Trump’s campaign seemed surprised by the criticism that his plan encourages women to stay at home.

“I don’t know it necessarily encourages that,” the spokesperson said. “I do think we are saying that a family who has a stay at home parent makes sacrifices, and so we’re acknowledging the sacrifice that family makes and monetizing the value of that stay-at-home parent’s choice.”

“Our program is fundamentally about choice,” the spokesperson added. A family should be empowered to choose the caregiving arrangement that is best for them.” 

David Christensen, vice president of government affairs at the conservative Family Research Council, praised Trump’s proposal, which he referred to as a “broad outline for tax reform.”

“Expanding the deduction to four children and being able to deduct the average cost of child care in your state allows some flexibility,” he said. “It doesn’t tell parents you get a tax subsidy only if you’re working, it allows parents and families to make those decisions.”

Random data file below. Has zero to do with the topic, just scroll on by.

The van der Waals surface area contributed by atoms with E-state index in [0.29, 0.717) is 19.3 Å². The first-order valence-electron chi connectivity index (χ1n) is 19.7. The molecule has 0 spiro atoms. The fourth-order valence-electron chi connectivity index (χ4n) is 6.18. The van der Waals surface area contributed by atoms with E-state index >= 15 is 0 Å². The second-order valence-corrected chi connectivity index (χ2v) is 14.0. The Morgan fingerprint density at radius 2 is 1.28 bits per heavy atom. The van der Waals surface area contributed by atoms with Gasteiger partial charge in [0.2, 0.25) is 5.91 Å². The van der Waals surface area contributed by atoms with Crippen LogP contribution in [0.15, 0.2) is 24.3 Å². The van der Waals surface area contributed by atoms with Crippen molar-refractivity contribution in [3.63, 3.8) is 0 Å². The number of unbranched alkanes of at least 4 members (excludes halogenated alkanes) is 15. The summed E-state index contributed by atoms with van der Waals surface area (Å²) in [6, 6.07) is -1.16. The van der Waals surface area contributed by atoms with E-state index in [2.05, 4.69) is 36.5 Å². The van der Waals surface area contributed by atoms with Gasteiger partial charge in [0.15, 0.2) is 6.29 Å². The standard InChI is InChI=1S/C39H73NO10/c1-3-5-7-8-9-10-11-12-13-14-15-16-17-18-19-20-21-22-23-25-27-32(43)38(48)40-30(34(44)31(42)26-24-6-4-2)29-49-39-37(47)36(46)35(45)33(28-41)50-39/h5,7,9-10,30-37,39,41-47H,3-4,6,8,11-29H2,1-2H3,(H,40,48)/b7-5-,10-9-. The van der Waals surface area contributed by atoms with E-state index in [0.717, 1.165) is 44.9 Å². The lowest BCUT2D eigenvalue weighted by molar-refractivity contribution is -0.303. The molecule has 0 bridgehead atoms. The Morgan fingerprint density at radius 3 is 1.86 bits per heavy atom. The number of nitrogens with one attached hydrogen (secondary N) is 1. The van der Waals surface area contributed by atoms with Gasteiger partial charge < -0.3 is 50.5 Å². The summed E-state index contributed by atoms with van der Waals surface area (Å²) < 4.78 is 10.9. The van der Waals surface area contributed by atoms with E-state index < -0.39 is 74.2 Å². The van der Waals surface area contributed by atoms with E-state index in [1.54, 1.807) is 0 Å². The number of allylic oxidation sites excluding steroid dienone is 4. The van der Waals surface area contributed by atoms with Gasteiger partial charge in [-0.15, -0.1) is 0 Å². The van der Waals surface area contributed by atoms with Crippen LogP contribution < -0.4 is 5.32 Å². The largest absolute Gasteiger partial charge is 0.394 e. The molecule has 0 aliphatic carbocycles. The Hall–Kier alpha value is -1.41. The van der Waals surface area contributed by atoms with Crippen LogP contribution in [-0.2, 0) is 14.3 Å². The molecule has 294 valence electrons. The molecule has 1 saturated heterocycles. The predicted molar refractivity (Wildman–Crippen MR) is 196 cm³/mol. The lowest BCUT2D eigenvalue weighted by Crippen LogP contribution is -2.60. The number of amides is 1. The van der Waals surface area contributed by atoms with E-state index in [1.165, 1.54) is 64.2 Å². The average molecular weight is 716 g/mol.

4) How much would women get under Trump’s paid leave plan? 

The plan states that women will receive six weeks of paid leave, leaving some to wonder if a new mom would receive her normal wage or a percentage.  

Because the time off would be paid for through state unemployment insurance programs, Trump’s campaign said new moms will be entitled to the benefits they would receive if they were involuntarily laid off. Meaning whatever unemployment they could get is what they would be paid. State unemployment benefits vary, and the campaign used an average of $300 per week to develop the plan.

5) Where would the money come from?

Trump proposed to pay for the program by reducing improper payments in the unemployment insurance program. The Government Accountability Office has estimated that over $5 billion in improper payments are made each year.

Some say paying for family leave from the unemployment programs could lead to a reduction in benefits for jobless people, critics say.

“Presumably, if the government extends benefits to families to pay for leave, then people who currently qualify for unemployment benefits would get less, if costs aren’t going to change at all,” Maag said.  

This story was updated at 1:57 p.m.